Division of Humanities
Philosophy and Religious Studies
To inquire about this program:
Mark Conard, Ph.D. | 212-774-0704 | E-mail
Why Philosophy? Why Religious Studies?
Philosophy and the study of religion are at the core of the liberal arts. At Marymount Manhattan College, the two disciplines work together in a major that introduces students to the most profound questions human beings have asked—and to their most thoughtful and enduring answers.
Philosophy and Religious Studies majors:
The skills promoted by a major in Philosophy and Religious Studies are essential to understanding the world around us. They are also universally applicable in our own lives and in our chosen professions. Overall, they serve as the necessary tools for living the examined life, which, as Socrates told us, is the only life worth living.
- identify concerns at the heart of human experience, especially those pertaining to the fundamental nature of reality, knowledge, and values;
- understand the way great thinkers and religious communities have addressed these issues throughout history;
- and respond to these concerns themselves, building on a firm foundation of cultural literacy, analytic method, and critical intelligence.
What Can I Do with a Major in Philosophy and Religious Studies?
With the unique combination of skills they possess, majors in Philosophy and Religious Studies have gone on to success in many areas. In most professions, an advanced degree is the next step after the B.A. Studying Philosophy and Religious Studies is excellent preparation for advanced study in fields such as:
Education (secondary or higher education)
Religious leadership (seminary/divinity school)
Graduate schools are on the lookout for unique, well-rounded candidates, those with both a breadth of knowledge and the ability to analyze, interpret, and make judgments about detailed subject matter. The program in Philosophy and Religious Studies at MMC promotes exactly this profile.
Most employers are looking for similar kinds of skills. Possessing a specialized knowledge-base is not enough: whether a prospective employee has learned how to learn—whether he or she can see patterns, make arguments, absorb and then evaluate data, and so on—is just as important, if not more so. Many businesses and non-profit organizations also search for employees who keep the bigger picture in mind, who have cultural literacy and big ideas, but also some grounding in deeper values. Because of the unique preparation it bestows in these areas, the major in Philosophy and Religious Studies has an extra edge in a competitive job market.
But the best thing one can do with this major, regardless of one’s chosen career, is to live reflectively: to know more about the world, to ask the right questions (which are sometimes difficult), to examine these questions carefully, and to construct a solid response. Concentrating in Philosophy and Religious Studies, in short, marks not only the beginning of a profession; it also leads to a holistic and rewarding approach to life.
Majoring in Philosophy and Religious Studies
All Philosophy and Religious Studies majors take a set of Major core requirements (21 credits):
| PHIL 101||Introduction to Philosophy|
| PHIL 103||Introduction to Ethics|
| RS 120||Introduction to the Religions of Asia|
| PHIL 322||Philosophy of Religion|
| PHIL/RS 420||Philosophy and Religious Studies Seminar|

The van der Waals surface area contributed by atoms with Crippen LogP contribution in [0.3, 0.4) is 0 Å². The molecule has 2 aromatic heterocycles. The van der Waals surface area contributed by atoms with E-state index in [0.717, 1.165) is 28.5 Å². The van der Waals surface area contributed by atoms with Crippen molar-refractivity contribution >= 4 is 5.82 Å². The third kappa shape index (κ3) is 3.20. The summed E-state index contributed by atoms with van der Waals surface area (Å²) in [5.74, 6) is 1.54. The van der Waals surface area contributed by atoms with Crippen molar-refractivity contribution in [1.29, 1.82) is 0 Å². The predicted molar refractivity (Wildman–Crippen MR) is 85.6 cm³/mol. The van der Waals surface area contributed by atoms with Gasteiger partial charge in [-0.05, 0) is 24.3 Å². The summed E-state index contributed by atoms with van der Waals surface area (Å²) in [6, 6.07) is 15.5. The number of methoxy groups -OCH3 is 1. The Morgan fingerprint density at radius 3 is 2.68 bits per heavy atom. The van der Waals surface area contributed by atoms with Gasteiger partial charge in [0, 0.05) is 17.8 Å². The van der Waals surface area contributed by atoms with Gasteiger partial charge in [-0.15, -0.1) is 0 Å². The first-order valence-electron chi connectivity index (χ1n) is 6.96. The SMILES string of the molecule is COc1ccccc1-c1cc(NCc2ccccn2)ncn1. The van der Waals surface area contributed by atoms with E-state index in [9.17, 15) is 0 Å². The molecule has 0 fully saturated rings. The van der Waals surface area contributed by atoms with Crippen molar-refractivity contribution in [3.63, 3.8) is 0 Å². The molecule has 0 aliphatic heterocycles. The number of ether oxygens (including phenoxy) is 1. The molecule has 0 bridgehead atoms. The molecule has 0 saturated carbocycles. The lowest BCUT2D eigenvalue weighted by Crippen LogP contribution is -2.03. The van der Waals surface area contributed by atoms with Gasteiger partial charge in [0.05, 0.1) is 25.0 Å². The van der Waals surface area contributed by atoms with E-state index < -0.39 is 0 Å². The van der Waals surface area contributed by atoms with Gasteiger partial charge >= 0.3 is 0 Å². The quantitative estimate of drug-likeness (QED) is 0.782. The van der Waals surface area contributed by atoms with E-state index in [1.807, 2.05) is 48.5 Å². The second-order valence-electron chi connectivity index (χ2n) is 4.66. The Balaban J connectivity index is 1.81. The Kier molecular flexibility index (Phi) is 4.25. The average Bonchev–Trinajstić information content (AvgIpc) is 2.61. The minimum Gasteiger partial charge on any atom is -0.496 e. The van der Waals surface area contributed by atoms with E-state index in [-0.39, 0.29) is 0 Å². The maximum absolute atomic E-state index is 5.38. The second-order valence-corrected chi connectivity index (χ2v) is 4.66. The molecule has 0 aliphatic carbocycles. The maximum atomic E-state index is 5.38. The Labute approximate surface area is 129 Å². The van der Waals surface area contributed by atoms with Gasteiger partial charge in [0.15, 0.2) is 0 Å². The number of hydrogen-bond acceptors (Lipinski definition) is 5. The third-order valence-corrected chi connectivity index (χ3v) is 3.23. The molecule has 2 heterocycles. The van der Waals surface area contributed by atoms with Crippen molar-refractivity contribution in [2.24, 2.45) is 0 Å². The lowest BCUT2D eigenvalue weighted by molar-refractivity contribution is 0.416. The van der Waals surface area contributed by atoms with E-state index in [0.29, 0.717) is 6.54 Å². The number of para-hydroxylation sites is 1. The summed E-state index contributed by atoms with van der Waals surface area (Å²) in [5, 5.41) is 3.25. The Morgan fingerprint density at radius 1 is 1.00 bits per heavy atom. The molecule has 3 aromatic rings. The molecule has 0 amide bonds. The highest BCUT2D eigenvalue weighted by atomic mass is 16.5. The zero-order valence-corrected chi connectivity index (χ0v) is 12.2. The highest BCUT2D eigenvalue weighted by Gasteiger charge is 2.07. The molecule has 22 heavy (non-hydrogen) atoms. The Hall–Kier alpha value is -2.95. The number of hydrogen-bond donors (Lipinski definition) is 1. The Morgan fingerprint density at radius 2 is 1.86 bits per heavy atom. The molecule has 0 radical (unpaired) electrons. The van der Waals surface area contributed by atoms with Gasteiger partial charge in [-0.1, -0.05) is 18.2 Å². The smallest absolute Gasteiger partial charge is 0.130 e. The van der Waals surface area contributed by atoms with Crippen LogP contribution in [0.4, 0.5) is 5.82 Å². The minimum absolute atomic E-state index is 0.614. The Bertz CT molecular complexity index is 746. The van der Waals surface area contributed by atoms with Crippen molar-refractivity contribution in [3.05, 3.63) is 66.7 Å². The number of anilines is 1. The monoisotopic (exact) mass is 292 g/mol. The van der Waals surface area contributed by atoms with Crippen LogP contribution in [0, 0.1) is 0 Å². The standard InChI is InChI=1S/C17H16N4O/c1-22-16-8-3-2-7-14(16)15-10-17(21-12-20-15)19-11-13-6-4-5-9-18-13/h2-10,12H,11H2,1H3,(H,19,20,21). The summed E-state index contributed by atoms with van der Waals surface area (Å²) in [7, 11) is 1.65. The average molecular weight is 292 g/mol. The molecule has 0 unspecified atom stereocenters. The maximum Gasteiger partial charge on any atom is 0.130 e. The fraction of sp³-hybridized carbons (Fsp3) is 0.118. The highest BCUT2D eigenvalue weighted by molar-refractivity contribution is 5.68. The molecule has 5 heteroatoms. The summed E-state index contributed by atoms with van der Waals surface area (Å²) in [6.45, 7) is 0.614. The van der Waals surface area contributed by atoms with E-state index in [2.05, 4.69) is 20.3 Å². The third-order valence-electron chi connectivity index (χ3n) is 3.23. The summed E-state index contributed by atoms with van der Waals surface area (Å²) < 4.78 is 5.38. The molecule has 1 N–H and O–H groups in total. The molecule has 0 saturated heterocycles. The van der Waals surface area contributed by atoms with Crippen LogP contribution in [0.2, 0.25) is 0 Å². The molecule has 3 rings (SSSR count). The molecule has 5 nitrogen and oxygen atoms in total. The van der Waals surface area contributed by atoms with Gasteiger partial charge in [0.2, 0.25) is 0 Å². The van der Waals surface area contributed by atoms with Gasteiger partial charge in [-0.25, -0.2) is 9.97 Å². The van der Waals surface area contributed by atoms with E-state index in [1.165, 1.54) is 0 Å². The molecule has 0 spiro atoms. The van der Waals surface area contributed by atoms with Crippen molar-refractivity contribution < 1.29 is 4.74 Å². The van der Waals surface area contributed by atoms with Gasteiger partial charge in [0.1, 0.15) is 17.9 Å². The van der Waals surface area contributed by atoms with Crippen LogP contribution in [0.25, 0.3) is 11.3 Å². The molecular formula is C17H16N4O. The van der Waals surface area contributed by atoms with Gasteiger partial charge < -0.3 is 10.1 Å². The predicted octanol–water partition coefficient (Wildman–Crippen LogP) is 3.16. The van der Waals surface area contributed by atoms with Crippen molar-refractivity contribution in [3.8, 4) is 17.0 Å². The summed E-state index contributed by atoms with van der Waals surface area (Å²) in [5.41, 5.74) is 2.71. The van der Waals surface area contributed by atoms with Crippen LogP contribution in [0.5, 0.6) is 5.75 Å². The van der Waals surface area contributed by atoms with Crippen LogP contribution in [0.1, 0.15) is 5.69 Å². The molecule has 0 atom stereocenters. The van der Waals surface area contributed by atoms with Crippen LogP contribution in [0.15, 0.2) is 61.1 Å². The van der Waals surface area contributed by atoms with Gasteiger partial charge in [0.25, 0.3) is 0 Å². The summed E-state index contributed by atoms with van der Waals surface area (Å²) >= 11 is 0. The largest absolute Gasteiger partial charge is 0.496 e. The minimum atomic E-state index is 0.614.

| One of the following: || PHIL 201 (Ancient Philosophy), PHIL 203 (Medieval Philosophy), or PHIL 293 (Modern Philosophy)|
| One of the following: ||RS 207 (Religion and Psychology), RS 318 (Religion and Literature), or RS 333 (Religion, Society, and Culture)|
Then majors concentrate in either discipline. (The program also offers minors in both Philosophy and Religious Studies.)
Concentrating in Philosophy
To concentrate in Philosophy, students must take the major core requirements outlined above, along with 15 more credits (five courses), at least 3 credits from the History of Philosophy group, and at least 6 credits in the Topics in Philosophy group. Three of the courses in the concentration must be at the 300/400 level.
Concentrating in Religious Studies
To concentrate in Religious Studies, students must take the major core requirements outlined above, along with 15 more credits (five courses), at least 3 credits in the Themes and Methods group, and at least 6 credits in the Area and Traditions group. Three of the courses in the concentration must be at the 300/400 level.
For further information on these concentrations, please see the Marymount catalog and the
Philosophy and Religious Studies Minisite
Examining, Questioning, Responding
“…I say again that daily to talk about virtue and those other things that you hear me examining in myself and others is the greatest good of humankind, and that the unexamined life is not worth living…” – Socrates
“When I consider the brief span of my life absorbed into the eternity which comes before and after…I take fright and am amazed to see myself here rather than there: there is no reason for me to be here rather than there, now rather than then. Who put me here?” – Pascal
“The Master said, “Ssu, I believe you look upon me as one whose aim is simply to learn and retain in mind as many things as possible.” He replied, “That is what I thought. Is it not so?” The Master said, “No; I have one thread upon which I string them all.” – Confucius
What Majors Say|
Philosophy is for the person who is not satisfied with easy answers…Although it is a difficult path, philosophy can be extremely life affirming because the reward is not monetary or fleeting; it is to live the best possible life that one can.”
“A Philosophy and Religious Studies major to me is practical in a liberal arts setting. This major is not about merely obtaining a degree. It is about taking initiative on what one envisions his or her life should encompass—internally and externally. Simply put, it is not about what we do, but who we are.”